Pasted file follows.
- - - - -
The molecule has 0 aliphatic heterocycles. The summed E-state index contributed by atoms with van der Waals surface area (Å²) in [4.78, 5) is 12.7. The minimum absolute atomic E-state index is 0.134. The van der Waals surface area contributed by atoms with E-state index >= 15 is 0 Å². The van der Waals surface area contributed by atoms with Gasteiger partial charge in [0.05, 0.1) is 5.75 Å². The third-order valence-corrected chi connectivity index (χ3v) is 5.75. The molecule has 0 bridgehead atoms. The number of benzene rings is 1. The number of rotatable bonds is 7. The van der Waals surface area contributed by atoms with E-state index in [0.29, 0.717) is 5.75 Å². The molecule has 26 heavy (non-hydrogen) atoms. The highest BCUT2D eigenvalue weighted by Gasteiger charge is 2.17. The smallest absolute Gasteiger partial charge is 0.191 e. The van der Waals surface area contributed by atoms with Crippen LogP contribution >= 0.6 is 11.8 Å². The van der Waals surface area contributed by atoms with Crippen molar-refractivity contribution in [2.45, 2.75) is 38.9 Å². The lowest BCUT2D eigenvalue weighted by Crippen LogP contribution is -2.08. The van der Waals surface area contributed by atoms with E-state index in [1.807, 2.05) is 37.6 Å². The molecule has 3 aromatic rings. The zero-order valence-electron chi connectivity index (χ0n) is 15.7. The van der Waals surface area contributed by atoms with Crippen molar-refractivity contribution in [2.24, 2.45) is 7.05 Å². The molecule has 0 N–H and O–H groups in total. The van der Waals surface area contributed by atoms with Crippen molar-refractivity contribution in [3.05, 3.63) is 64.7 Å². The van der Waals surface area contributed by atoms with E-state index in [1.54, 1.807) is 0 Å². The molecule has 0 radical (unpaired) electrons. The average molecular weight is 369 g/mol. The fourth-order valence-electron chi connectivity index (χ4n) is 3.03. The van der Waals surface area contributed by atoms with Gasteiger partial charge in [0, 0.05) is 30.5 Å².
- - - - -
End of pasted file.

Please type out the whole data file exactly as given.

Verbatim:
The molecule has 0 aliphatic heterocycles. The summed E-state index contributed by atoms with van der Waals surface area (Å²) in [4.78, 5) is 12.7. The minimum absolute atomic E-state index is 0.134. The van der Waals surface area contributed by atoms with E-state index >= 15 is 0 Å². The van der Waals surface area contributed by atoms with Gasteiger partial charge in [0.05, 0.1) is 5.75 Å². The third-order valence-corrected chi connectivity index (χ3v) is 5.75. The molecule has 0 bridgehead atoms. The number of benzene rings is 1. The number of rotatable bonds is 7. The van der Waals surface area contributed by atoms with E-state index in [0.29, 0.717) is 5.75 Å². The molecule has 26 heavy (non-hydrogen) atoms. The highest BCUT2D eigenvalue weighted by Gasteiger charge is 2.17. The smallest absolute Gasteiger partial charge is 0.191 e. The van der Waals surface area contributed by atoms with Crippen LogP contribution >= 0.6 is 11.8 Å². The van der Waals surface area contributed by atoms with Crippen molar-refractivity contribution in [2.45, 2.75) is 38.9 Å². The lowest BCUT2D eigenvalue weighted by Crippen LogP contribution is -2.08. The van der Waals surface area contributed by atoms with E-state index in [1.807, 2.05) is 37.6 Å². The molecule has 3 aromatic rings. The zero-order valence-electron chi connectivity index (χ0n) is 15.7. The van der Waals surface area contributed by atoms with Crippen molar-refractivity contribution in [2.24, 2.45) is 7.05 Å². The molecule has 0 N–H and O–H groups in total. The van der Waals surface area contributed by atoms with Crippen molar-refractivity contribution in [3.05, 3.63) is 64.7 Å². The van der Waals surface area contributed by atoms with E-state index in [1.54, 1.807) is 0 Å². The molecule has 0 radical (unpaired) electrons. The average molecular weight is 369 g/mol. The fourth-order valence-electron chi connectivity index (χ4n) is 3.03. The van der Waals surface area contributed by atoms with Gasteiger partial charge in [0, 0.05) is 30.5 Å².